While these studies provide convincing evidence for the influence and control exerted on others by the behavior of a model, a more crucial test of imitative learning involves the generalization of imitative response patterns new settings in which the model is absent. In the experiment reported in this paper children were exposed to aggressive and nonaggressive adult models and were then tested amount of imitative learning in a new situation on in the absence of the model.
In this way, the children all had similar levels of natural aggression. The experiment consisted of three stages: Stage I Children were first tested individually. A child was brought into the experimental room by the experimenter. The child was seated in this corner and the model, who was standing outside in the hallway, would be invited by the experimenter to come inside and play.
The adult model was then escorted to a corner of the room with a small table and chair, a tinker-toy set, a mallet and a five-foot inflatable Bobo doll. The original Bobo doll, oooh! After the model was seated, the experimenter left the room.
In the non-aggressive condition, the model ignored the Bobo doll and played with the tinker-toys quietly.
In the aggressive condition, the model started arranging the tinker-toys but, after a minute, turned to the Bobo doll and became aggressive. They child was told that the new room was another games room.
This began by taking the child to the new room with attractive toys. This was a means of control to ensure that all children began the next part of the experiment at a relatively same level of aggression. Stage III The child was taken to a third room where he or she was told that they could play with any of the toys in the room.
The experimenter stayed in the room because some children refused to stay alone or would end up leaving before the end of the experiment.
The room had different toys; some toys were aggressive mallet, peg board, dat guns and a three-foot Bobo doll and some were non-aggressive tea set, crayons, three bears and plastic farm animals.
The child stayed in this room for 20 minutes, during which their behaviour was observed through a one-way mirror. Observations were made after five-second intervals so a total of responses were recorded for each child. Results The results were very detailed and encompassed a whole load of things. The results were found as follows.
Imitation of physical aggression e.
The other findings of this study are as follows: Children in the aggressive condition made more aggressive responses than children in the non-aggressive condition supporting the hypothesis.
Boys engaged in more aggressive behaviour than girls supporting the hypothesis. Boys in the aggressive condition showed more aggressive behaviour if the model was male instead of female supporting the hypothesis.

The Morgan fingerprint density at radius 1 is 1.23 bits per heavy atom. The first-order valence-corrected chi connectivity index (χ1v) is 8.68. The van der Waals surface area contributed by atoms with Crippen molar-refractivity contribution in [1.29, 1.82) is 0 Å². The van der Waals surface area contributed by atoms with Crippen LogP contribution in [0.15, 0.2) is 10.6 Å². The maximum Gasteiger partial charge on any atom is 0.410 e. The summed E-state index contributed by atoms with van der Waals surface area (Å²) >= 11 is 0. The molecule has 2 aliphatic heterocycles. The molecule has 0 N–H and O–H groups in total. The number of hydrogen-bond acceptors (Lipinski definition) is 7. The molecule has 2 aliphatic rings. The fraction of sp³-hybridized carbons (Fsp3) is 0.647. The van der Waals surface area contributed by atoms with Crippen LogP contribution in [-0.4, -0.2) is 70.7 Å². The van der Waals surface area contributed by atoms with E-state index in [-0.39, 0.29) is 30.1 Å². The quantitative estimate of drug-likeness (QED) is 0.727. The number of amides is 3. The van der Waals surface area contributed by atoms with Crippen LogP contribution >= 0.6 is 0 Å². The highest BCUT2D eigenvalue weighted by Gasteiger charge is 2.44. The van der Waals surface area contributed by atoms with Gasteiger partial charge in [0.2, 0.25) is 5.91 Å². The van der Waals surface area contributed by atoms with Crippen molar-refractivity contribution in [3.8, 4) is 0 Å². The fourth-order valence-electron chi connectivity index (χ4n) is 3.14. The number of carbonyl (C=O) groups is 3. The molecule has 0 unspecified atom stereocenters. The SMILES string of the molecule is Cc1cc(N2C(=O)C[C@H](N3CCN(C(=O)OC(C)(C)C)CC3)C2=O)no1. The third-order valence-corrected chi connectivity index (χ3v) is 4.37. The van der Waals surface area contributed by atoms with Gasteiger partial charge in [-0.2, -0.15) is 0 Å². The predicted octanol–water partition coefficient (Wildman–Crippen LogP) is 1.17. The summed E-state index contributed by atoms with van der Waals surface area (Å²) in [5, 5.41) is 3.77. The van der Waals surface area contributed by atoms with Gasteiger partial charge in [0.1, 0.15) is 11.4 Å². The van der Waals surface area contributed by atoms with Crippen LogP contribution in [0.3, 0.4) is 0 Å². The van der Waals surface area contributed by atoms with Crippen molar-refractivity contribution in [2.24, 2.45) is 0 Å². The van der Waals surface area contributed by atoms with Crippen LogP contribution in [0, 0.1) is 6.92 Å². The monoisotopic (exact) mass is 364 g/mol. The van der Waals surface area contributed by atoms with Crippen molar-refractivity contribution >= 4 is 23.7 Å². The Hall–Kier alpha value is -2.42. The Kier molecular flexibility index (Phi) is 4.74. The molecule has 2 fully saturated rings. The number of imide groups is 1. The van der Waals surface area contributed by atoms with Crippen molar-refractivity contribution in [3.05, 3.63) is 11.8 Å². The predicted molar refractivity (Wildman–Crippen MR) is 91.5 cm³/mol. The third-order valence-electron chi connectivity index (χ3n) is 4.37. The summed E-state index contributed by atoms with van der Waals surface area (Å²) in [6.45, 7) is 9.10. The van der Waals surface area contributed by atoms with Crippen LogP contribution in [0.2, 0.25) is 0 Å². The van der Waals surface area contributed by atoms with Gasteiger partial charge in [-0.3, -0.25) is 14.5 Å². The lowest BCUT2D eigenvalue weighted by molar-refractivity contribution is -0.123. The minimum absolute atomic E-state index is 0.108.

Girls in the aggressive condition showed more physically aggressive behaviour when the model was MALE but engaged in more verbally aggressive behaviour if the model was FEMALE not totally supporting the hypothesis.
This is probably because these children grew up in a culture that did not include aggressive females.
Some examples of this cultural background can be seen in these quotes from the children: She was punching and fighting but no swearing.
For example, one boy and one girl said, respectively: I want to sock like Al. Type of research method This was a laboratory experiment. Independent variable There were three IVs: Dependent variable The degree of aggression shown by the children.TRANSMISSION OF AGGRESSION THROUGH IMITATION OF AGGRESSIVE MODELS1 ALBERT BANDURA, DOROTHEA ROSS, aggression toward inanimate objects, and aggressive inhibition.
The latter scale, which dealt with the IMITATION OF AGGRESSIVE MODELS menter explained that the toys were for the subject. Children exposed to non-aggressive models will reproduce less aggressive acts.
Children will imitate the behaviour of a same-sex model more than a model of the opposite sex. Boys will be more predisposed towards imitating aggression than girls. Start studying Bandura () - Transmission of aggression through imitation of aggressive models. Learn vocabulary, terms, and more with flashcards, games, and other study tools.
Transmission of Aggression Through Imitation of Aggressive Models Independent variables: Dependent variable: Procedure 72 children, 36 boys and 36 girls were divided into three groups.
Transmission of aggression through imitation of aggressive models. Journal of Abnormal and Social Psychology, 63, From PsychWiki - A Collaborative Psychology Wiki. Transmission of aggression through imitation of aggressive models Background Albert Bandura is, perhaps, best known for his role in developing social learning theory.